Thursday, July 16, 2015

John Hammer; Some of the background in the lawsuit is interesting.

"It notes that the law “pits incumbent council members against each other.”

...Only in the new District 1 are two district councilmembers facing each other, and that is District 1 Councilmember Sharon Hightower and District 3 Councilmember Justin Outling, and Outling was appointed, not elected.

The lawsuit makes the case that there are currently four African Americans on the City Council, but only in a chart does it note that one of those African Americans, Outling, was just appointed to the City Council and has never won an election in Greensboro to anything.  He is also a Democrat appointed by the Democratic majority on the City Council to a seat that has for decades been held by Republicans.

The lawsuit states that the makeup of the eight districts is to “minimize the voting strength of Democratic voters, which is an arbitrary and discriminatory purpose.”  It makes the same claim about African-American voters, which is a point some African Americans disagree with.

Of the eight new districts, three have a large African-American majority populations and one has an African-American plurality or a slight majority, depending on whose figures are being used.

...Alston explained his position saying that he was in favor of the districts because African Americans could win four districts outright...

...He said that gave African Americans four seats and influence over a fifth, which was a majority.  By contrast the current five-district system has two minority-majority districts, and in 33 years only one African American, City Councilmember Yvonne Johnson, has ever been elected at large in Greensboro.

Former City Councilmember and former state Rep. Earl Jones ...said, “The simplistic answer to why I’m in favor of the plan is that there is more power for black citizens under the new system than the old system.  Four districts out of eight is more than two districts out of eight.”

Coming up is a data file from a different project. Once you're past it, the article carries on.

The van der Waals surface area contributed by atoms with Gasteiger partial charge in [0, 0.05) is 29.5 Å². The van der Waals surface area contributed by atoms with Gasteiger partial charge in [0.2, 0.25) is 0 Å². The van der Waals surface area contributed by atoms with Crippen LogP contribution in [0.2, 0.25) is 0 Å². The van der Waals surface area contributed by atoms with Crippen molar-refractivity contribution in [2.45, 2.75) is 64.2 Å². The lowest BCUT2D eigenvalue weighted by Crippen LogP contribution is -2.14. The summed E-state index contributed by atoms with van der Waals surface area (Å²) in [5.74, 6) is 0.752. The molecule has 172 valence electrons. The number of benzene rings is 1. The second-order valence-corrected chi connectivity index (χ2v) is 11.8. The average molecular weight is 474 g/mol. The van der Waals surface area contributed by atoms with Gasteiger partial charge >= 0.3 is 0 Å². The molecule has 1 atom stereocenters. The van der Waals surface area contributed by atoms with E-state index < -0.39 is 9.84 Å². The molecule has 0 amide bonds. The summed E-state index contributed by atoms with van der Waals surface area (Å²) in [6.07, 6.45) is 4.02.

Jones – who was part of the group that devised the current hybrid system of electing the City Council with a mix of at-large and district councilmembers – said, “The hybrid system was devised for more power and influence to weigh on the wealthier, white, northwest part of town.  The pure district system is what the ACLU and the NAACP support.”

...The lawsuit makes two claims for relief.

One is that Greensboro had its right to determine its own form of government taken away by the law when every other municipality in the state has that right.  ...Under the new law the Greensboro City Council and the people of Greensboro would have to have any proposed changes approved by the General Assembly.

However, the right to change the form of government is not relevant to the current election.  The court could decide in December or any time in the next four years that Greensboro was improperly denied that right and reinstate it.  The new law sets the terms of the City Council and mayor at four years, so under the new law there is plenty of time to debate the validity of that issue and overturn it if it is deemed unconstitutional."